previews\ Jan 22, 2011 at 7:00 pm

Test Drive Unlimited 2 Multiplayer


With Test Drive Unlimited 2's release date just around the corner, I was able to hop online to check out the various competitive and even co-operative modes that aim to set themselves apart from other racers. Since the game focuses not only on its massive open world, containing both Hawaii and Ibiza with a combined total of 3,200 kilometers of open road, but also its many social aspects of bringing car enthusiasts together, Atari classifies the game as an MOOR, or Massively Open Online Racer, and I was able to get a taste of how this social aspect is worked into the main game.

The lobby area before each race or event showcases your cars and opponents' cars, at which point you're able to check the statistics of each car and racer, or even get inside the cars and check out the interior. For my first quick fix, I jumped into a standard race which meant getting through each checkpoint and reaching the finish line first. The next mode we jumped into was called the Speed Match in which the goal was to maintain a given speed without stopping. The faster you go, the more points you accumulate in the set time limit, and I've found that the best way is to find a straightaway and keep to it as long as you can. The best part is that there is no set track, so you're able to go a different way from your opponents, assuming you know a better route that doesn't include many turns.

Speed Trap is also a non linear track that scatters radars across the map and the goal is to go through each one at the highest speed. The challenge is to effectively plan your route so you can maximize your speed, and also hit the most amount of speed traps. This one definitely ranked high on the fun meter as chaos ensued when everyone went their own way and occasionally crossed paths at intersections only to crash into each other.

By now, competitive modes in racing games are standard, but TDU2 offers two co-operative modes that challenge drivers to work together to achieve high scores. The first mode is Follow the Leader which makes one player the leader and the other followers. The leader has a marked out course to reach the next checkpoint while the followers' only indication of where to go is by following the leader. At every checkpoint a new leader is appointed at random until all checkpoints are passed. Communication is key in this mode as the leader has to indicate when sharp turns are coming to signal the others to slow down and prepare to avoid any accidents as you're trying to pass the finish line as a team with the lowest time possible.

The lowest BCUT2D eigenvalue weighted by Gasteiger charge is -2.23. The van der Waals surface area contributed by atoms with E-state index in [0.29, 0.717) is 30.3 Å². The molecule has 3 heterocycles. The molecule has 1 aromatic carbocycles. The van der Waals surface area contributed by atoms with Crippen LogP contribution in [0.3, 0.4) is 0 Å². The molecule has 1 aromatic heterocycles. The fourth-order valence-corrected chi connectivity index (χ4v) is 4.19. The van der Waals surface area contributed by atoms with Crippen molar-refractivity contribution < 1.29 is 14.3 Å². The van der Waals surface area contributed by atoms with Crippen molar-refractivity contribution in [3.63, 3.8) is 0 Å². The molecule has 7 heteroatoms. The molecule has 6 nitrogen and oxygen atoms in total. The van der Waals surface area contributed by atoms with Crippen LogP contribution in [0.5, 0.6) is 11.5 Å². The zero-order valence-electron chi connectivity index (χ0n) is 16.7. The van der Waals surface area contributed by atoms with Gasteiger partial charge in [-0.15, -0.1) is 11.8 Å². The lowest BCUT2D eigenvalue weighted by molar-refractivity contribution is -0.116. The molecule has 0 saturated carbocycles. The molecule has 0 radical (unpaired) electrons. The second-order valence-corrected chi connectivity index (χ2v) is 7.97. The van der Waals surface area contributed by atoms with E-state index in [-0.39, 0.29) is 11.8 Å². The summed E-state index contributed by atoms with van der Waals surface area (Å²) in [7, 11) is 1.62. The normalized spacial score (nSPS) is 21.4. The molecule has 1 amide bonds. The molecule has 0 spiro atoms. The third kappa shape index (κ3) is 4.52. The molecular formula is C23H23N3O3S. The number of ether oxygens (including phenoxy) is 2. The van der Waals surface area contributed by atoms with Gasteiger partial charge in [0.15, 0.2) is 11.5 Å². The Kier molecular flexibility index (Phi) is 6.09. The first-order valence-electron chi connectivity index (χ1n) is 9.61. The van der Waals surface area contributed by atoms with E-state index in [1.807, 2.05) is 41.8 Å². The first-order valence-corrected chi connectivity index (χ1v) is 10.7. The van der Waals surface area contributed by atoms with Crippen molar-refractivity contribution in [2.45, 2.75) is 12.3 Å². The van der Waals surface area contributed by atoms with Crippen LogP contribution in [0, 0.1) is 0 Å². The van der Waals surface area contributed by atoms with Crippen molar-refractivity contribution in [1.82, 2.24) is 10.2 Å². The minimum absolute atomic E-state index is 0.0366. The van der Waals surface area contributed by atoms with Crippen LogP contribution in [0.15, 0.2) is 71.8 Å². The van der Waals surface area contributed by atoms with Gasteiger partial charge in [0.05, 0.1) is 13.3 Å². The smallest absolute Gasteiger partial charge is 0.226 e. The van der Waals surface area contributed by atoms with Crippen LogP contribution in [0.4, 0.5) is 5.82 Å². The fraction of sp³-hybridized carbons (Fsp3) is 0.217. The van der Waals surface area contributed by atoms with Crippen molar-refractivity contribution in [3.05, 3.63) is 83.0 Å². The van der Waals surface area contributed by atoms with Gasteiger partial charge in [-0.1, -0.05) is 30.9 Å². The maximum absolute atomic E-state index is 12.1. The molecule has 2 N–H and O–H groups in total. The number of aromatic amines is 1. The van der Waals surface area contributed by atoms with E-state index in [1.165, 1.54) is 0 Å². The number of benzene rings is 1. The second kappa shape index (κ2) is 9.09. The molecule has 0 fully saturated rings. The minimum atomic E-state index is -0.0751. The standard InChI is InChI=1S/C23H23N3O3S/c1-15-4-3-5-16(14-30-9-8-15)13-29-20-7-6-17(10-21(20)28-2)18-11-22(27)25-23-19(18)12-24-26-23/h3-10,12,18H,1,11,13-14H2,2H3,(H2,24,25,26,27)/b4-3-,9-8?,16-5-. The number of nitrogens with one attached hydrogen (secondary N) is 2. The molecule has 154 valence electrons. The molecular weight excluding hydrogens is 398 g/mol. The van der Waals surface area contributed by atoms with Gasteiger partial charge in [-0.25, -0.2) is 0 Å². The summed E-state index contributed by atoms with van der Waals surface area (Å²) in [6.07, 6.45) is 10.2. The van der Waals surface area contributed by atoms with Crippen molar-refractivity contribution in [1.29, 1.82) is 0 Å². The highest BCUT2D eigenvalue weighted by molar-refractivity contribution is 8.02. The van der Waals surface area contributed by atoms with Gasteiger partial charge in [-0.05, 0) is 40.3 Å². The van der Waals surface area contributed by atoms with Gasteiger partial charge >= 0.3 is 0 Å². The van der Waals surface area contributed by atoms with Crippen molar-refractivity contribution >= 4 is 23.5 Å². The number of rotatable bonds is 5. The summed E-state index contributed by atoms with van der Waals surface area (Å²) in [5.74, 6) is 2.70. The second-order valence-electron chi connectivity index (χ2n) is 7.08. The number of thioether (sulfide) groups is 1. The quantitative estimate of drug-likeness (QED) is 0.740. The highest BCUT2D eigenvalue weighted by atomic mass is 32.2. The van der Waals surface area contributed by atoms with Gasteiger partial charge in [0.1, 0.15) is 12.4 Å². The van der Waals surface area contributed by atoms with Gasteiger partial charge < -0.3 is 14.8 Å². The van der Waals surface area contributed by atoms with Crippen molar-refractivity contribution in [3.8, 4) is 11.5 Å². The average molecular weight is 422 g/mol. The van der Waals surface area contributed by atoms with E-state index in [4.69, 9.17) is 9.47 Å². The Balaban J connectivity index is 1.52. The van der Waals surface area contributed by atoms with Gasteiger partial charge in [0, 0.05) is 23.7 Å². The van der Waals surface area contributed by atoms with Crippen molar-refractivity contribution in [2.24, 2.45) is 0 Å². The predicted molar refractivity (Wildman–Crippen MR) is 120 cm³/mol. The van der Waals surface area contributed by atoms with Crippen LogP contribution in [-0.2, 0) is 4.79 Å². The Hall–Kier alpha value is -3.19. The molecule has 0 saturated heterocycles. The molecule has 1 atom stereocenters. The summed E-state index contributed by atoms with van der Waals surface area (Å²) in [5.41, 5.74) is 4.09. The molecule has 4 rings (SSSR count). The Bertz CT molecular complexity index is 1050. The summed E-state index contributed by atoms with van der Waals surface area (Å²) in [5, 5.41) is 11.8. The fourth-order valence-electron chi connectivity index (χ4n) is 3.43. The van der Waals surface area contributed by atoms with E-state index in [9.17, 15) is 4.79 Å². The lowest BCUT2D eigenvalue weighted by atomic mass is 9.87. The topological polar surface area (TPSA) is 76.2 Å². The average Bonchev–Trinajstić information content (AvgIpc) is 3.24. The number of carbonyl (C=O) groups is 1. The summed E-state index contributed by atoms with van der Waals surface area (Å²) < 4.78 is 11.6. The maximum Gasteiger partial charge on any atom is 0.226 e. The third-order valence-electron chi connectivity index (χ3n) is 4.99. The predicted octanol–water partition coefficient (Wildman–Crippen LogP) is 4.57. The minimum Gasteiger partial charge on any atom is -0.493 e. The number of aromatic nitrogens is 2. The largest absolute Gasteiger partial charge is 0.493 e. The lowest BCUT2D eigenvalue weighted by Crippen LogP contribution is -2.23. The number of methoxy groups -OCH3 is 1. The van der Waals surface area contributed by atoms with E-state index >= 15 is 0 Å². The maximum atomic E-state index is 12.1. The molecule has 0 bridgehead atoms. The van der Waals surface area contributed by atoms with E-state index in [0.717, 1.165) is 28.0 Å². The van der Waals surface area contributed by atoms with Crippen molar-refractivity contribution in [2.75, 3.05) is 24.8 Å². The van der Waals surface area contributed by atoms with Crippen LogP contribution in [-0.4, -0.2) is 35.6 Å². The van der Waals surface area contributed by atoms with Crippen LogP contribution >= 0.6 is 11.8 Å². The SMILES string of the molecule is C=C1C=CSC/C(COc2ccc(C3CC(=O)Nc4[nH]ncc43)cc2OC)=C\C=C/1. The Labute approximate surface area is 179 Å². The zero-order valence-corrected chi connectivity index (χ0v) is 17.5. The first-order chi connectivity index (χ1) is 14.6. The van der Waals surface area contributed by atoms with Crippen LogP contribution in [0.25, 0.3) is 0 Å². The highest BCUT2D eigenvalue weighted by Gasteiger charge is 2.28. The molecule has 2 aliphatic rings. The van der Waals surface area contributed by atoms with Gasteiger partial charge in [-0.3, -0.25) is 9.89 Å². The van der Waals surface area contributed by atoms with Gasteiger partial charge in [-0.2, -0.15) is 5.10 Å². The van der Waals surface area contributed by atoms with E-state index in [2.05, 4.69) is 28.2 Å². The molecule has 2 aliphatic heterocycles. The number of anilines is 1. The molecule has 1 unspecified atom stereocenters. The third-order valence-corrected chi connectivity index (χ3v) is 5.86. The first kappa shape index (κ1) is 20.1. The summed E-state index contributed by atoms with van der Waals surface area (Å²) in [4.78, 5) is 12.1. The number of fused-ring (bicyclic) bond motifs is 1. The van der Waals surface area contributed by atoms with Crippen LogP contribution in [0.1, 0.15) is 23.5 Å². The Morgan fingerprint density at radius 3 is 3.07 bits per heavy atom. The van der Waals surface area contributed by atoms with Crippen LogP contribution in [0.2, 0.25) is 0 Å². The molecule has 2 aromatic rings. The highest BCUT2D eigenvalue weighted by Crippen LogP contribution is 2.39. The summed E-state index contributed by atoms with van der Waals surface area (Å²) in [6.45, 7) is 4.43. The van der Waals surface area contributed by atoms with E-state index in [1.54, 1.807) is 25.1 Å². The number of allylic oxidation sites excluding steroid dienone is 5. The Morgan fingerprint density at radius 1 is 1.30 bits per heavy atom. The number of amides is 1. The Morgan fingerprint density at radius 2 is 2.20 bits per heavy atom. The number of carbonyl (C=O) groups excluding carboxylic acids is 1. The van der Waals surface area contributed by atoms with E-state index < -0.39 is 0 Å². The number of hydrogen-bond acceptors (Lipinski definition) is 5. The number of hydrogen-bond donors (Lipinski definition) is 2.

The other co-op mode is called Keep your Distance, which starts off all players in a line and the goal is to not drive too close to the car ahead of you but also don't get too far. In our case, we weren't allowed to get within 15 yards but be no more than 55 yards away. You score points by covering as much ground as you can within a given time. Both of these modes can be tracked in online leaderboards which will give them the competitive edge while preserving the need to be co-operative to get the highest scores.

Lastly I was able to join a Club, which is the equivalent to an MMO guild. As a club member, you get access to the exclusive clubhouse. You're able to meet and set up races, track others members progress, as well as donate money to upgrade the club which will expand the size, allow more members to join and enable the use of exclusive cars.

TDU2 is shaping up to be a great multiplayer experience with its online component functioning like a full-fledged MMO, without the monthly fees. Now that you got a glimpse at the upcoming modes, which ones are you looking forward to the most?

About The Author
Mike Splechta GameZone's review copy hoarding D-bag extraordinaire! Follow me @MichaelSplechta
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